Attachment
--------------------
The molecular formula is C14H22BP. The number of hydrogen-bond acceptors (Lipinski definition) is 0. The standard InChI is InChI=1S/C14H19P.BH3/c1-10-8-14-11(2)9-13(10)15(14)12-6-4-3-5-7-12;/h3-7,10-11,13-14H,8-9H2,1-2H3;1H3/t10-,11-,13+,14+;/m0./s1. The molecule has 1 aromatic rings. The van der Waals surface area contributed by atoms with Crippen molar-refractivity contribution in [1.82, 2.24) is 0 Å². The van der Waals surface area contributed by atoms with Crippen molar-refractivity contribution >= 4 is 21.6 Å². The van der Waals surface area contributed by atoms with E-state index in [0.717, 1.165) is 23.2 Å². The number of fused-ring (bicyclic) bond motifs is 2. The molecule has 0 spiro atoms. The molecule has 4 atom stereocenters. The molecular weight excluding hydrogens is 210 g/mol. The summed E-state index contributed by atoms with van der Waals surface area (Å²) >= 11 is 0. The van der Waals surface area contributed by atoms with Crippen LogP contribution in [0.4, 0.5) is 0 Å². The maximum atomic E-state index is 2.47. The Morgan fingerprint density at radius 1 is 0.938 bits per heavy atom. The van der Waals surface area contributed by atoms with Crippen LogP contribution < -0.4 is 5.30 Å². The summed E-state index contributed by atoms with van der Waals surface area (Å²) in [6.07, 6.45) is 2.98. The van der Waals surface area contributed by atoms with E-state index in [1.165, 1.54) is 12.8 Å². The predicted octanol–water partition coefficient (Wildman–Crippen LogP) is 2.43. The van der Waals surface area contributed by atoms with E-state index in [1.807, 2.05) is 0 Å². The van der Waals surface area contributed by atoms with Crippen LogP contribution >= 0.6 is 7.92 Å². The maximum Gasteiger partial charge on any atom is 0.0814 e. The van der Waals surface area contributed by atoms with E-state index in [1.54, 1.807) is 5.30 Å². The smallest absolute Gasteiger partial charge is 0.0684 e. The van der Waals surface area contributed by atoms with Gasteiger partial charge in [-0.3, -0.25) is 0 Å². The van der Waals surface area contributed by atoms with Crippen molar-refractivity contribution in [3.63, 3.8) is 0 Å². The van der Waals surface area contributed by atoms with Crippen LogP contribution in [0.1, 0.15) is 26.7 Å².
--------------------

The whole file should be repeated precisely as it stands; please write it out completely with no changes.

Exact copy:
The molecular formula is C14H22BP. The number of hydrogen-bond acceptors (Lipinski definition) is 0. The standard InChI is InChI=1S/C14H19P.BH3/c1-10-8-14-11(2)9-13(10)15(14)12-6-4-3-5-7-12;/h3-7,10-11,13-14H,8-9H2,1-2H3;1H3/t10-,11-,13+,14+;/m0./s1. The molecule has 1 aromatic rings. The van der Waals surface area contributed by atoms with Crippen molar-refractivity contribution in [1.82, 2.24) is 0 Å². The van der Waals surface area contributed by atoms with Crippen molar-refractivity contribution >= 4 is 21.6 Å². The van der Waals surface area contributed by atoms with E-state index in [0.717, 1.165) is 23.2 Å². The number of fused-ring (bicyclic) bond motifs is 2. The molecule has 0 spiro atoms. The molecule has 4 atom stereocenters. The molecular weight excluding hydrogens is 210 g/mol. The summed E-state index contributed by atoms with van der Waals surface area (Å²) >= 11 is 0. The van der Waals surface area contributed by atoms with Crippen LogP contribution in [0.4, 0.5) is 0 Å². The maximum atomic E-state index is 2.47. The Morgan fingerprint density at radius 1 is 0.938 bits per heavy atom. The van der Waals surface area contributed by atoms with Crippen LogP contribution < -0.4 is 5.30 Å². The summed E-state index contributed by atoms with van der Waals surface area (Å²) in [6.07, 6.45) is 2.98. The van der Waals surface area contributed by atoms with E-state index in [1.165, 1.54) is 12.8 Å². The predicted octanol–water partition coefficient (Wildman–Crippen LogP) is 2.43. The van der Waals surface area contributed by atoms with E-state index in [1.807, 2.05) is 0 Å². The van der Waals surface area contributed by atoms with Crippen LogP contribution >= 0.6 is 7.92 Å². The maximum Gasteiger partial charge on any atom is 0.0814 e. The van der Waals surface area contributed by atoms with E-state index in [1.54, 1.807) is 5.30 Å². The smallest absolute Gasteiger partial charge is 0.0684 e. The van der Waals surface area contributed by atoms with Gasteiger partial charge in [-0.3, -0.25) is 0 Å². The van der Waals surface area contributed by atoms with Crippen molar-refractivity contribution in [3.63, 3.8) is 0 Å². The van der Waals surface area contributed by atoms with Crippen LogP contribution in [0.1, 0.15) is 26.7 Å².